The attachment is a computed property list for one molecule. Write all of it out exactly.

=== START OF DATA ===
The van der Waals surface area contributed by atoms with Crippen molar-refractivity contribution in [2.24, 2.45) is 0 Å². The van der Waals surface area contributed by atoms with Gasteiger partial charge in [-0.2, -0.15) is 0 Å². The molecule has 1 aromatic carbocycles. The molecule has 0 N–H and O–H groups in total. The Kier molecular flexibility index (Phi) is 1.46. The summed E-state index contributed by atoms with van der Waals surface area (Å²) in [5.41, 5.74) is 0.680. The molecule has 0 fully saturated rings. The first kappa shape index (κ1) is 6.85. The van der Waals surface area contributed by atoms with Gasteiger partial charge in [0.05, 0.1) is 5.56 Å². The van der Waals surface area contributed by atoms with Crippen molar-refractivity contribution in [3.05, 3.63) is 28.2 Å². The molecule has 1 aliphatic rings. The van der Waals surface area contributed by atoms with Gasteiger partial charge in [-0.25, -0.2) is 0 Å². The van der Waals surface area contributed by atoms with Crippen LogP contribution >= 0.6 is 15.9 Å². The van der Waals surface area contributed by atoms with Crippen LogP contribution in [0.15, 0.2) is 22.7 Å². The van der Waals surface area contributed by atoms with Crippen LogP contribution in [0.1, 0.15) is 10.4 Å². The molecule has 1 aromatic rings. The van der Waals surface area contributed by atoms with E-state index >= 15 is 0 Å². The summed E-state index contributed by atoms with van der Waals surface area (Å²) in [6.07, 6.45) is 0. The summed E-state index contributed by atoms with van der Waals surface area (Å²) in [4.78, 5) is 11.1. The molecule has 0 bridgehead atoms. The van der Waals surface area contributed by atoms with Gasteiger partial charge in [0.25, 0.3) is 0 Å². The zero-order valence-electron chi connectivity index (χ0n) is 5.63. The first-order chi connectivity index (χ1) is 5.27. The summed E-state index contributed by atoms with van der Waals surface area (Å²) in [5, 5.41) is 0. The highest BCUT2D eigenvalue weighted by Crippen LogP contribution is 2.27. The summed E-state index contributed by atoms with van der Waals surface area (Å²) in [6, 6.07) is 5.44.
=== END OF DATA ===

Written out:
The van der Waals surface area contributed by atoms with Crippen molar-refractivity contribution in [2.24, 2.45) is 0 Å². The van der Waals surface area contributed by atoms with Gasteiger partial charge in [-0.2, -0.15) is 0 Å². The molecule has 1 aromatic carbocycles. The molecule has 0 N–H and O–H groups in total. The Kier molecular flexibility index (Phi) is 1.46. The summed E-state index contributed by atoms with van der Waals surface area (Å²) in [5.41, 5.74) is 0.680. The molecule has 0 fully saturated rings. The first kappa shape index (κ1) is 6.85. The van der Waals surface area contributed by atoms with Gasteiger partial charge in [0.05, 0.1) is 5.56 Å². The van der Waals surface area contributed by atoms with Crippen molar-refractivity contribution in [3.05, 3.63) is 28.2 Å². The molecule has 1 aliphatic rings. The van der Waals surface area contributed by atoms with Gasteiger partial charge in [-0.25, -0.2) is 0 Å². The van der Waals surface area contributed by atoms with Crippen LogP contribution >= 0.6 is 15.9 Å². The van der Waals surface area contributed by atoms with Crippen LogP contribution in [0.15, 0.2) is 22.7 Å². The van der Waals surface area contributed by atoms with Crippen LogP contribution in [0.1, 0.15) is 10.4 Å². The molecule has 1 aromatic rings. The van der Waals surface area contributed by atoms with E-state index >= 15 is 0 Å². The summed E-state index contributed by atoms with van der Waals surface area (Å²) in [6.07, 6.45) is 0. The summed E-state index contributed by atoms with van der Waals surface area (Å²) in [4.78, 5) is 11.1. The molecule has 0 bridgehead atoms. The van der Waals surface area contributed by atoms with Gasteiger partial charge in [0.25, 0.3) is 0 Å². The zero-order valence-electron chi connectivity index (χ0n) is 5.63. The first-order chi connectivity index (χ1) is 5.27. The summed E-state index contributed by atoms with van der Waals surface area (Å²) in [5, 5.41) is 0. The highest BCUT2D eigenvalue weighted by Crippen LogP contribution is 2.27. The summed E-state index contributed by atoms with van der Waals surface area (Å²) in [6, 6.07) is 5.44.